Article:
- Replanting saplings and shrubs could provide a free and sustainable source of trees.
- A Dutch organisation has already replanted 250,000 trees and aims to spread its circular forest-management initiative throughout Europe.
- The EU aims to plant 3 billion more trees by 2030.
Planting more trees is one of the simplest ways we have to limit climate change and remove carbon from the atmosphere. But, with many examples of replantation projects around the world, tree nurseries could soon struggle to keep up with the demand for saplings, one Dutch organisation believes.
Meer Bomem Nu has come up with a new and free source of young trees. It is collecting young trees and shrubs from areas where they aren’t wanted and giving them away to civilians and farmers to replant.
A single tree may produce many saplings each year, but not all of these will survive to become fully grown trees. They might be in a poor position, for example, competing with other trees for sunlight and resources. And these young trees are often unwanted or so abundant that a portion can be taken away without any negative impact, the organisation says. Similarly, cuttings and saplings can be taken from shrubs and bushes.
The organisation has dug up and rehomed seedlings that were growing too close to paths, overshadowing other plants or were in the way of new building work. By moving these naturally occurring young trees to better locations they can flourish, providing an affordable, quick and sustainable source of new trees.
Circular forest management
Meer Bomem Nu works with thousands of volunteers and has already transplanted 250,000 trees into 800 new fields and gardens. In winter 2021 it is planning to reach a million, and there are hopes this ‘circular’ method of planting could become more widespread throughout Europe.
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“I don’t know how short we are in getting nurseries in place, but we don’t need them; we just need more circular forest management. Everywhere along the path, left and right, is always cleared of shrubs and trees. Replant it! My dream is that every council will open a tree hub where foresters can bring their stuff, and people who want a free tree can come,” Hanneke van Ormondt, the campaign manager of Meer Bomen Nu, told The Guardian.
Planting more trees
Europe has pledged to plant 3 billion more trees by 2030 with the aim of helping combat climate change and biodiversity loss.
What’s the World Economic Forum doing about deforestation?
Halting deforestation is essential to avoiding the worst effects of global climate change.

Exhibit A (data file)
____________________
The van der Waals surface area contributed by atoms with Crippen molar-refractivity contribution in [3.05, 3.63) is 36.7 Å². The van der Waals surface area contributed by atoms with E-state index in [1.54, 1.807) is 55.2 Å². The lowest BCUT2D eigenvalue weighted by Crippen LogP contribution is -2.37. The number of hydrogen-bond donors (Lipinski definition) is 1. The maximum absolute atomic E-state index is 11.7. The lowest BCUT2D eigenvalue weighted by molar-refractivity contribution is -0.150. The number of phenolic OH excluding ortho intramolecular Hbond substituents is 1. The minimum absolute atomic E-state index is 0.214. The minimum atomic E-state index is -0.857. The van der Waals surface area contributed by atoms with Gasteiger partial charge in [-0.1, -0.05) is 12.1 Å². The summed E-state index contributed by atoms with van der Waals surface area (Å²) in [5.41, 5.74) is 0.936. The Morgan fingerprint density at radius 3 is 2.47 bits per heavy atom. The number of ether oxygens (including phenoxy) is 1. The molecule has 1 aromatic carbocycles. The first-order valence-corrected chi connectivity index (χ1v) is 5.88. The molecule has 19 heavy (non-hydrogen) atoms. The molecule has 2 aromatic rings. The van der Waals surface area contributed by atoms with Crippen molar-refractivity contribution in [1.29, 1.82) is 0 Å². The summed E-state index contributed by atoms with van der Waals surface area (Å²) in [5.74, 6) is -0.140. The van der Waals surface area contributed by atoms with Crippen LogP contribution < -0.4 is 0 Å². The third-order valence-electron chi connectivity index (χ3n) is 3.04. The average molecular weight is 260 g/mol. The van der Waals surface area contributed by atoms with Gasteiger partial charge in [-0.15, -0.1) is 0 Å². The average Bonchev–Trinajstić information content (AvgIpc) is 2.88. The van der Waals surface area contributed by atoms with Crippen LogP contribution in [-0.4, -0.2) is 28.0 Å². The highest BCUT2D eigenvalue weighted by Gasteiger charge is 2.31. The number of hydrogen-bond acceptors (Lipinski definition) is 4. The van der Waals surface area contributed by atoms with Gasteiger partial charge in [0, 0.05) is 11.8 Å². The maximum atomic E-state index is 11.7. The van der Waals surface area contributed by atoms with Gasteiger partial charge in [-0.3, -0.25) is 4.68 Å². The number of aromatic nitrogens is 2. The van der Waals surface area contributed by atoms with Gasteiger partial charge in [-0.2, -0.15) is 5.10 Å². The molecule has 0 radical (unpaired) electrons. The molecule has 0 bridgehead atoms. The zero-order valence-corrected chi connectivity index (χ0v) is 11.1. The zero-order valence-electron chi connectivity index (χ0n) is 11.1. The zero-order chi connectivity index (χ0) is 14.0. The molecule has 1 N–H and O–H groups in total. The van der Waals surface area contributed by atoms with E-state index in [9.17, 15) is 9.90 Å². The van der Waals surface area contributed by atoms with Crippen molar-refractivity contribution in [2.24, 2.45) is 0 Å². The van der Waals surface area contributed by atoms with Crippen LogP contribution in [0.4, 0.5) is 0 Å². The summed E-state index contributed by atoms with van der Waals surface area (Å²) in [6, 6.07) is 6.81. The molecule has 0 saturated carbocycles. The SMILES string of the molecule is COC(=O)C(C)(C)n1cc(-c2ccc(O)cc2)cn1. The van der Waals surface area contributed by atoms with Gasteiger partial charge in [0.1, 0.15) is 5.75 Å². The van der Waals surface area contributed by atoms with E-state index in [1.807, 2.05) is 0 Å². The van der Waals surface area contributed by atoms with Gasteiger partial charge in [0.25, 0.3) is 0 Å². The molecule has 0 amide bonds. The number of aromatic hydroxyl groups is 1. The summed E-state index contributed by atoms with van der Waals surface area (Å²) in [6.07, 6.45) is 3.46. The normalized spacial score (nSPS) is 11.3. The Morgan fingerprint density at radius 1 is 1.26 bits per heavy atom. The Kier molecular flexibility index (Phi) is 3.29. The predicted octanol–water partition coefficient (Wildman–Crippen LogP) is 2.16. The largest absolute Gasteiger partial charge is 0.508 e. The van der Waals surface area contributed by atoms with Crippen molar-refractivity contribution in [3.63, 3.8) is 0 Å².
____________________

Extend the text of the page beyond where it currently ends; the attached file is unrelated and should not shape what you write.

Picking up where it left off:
The destruction of forests creates almost as much greenhouse gas emissions as global road travel, and yet it continues at an alarming rate.
In 2012, we brought together more than 150 partners working in Latin America, West Africa, Central Africa and South-East Asia – to establish the Tropical Forest Alliance 2020: a global public-private partnership to facilitate investment in systemic change.
The Alliance, made up of businesses, governments, civil society, indigenous people, communities and international organizations, helps producers, traders and buyers of commodities often blamed for causing deforestation to achieve deforestation-free supply chains.
The Commodities and Forests Agenda 2020, summarizes the areas in which the most urgent action is needed to eliminate deforestation from global agricultural supply chains.
The Tropical Forest Alliance 2020 is gaining ground on tackling deforestation linked to the production of four commodities: palm oil, beef, soy, and pulp and paper.
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The volume of forested areas in Europe has increased since 1990, according to Forest Europe, the body that coordinates political process and cooperation on forest policies in the continent. However, the rate of increase has fallen off and concerns have been voiced over the logistics of meeting tree-planting targets.
It is also important to note that although trees function as a crucial carbon store, they only do so while they are alive. So, deforestation has become a significant source of carbon emissions. One recent study suggested deforestation was so rife in parts of the Amazon rainforest that areas were emitting more carbon than they were absorbing.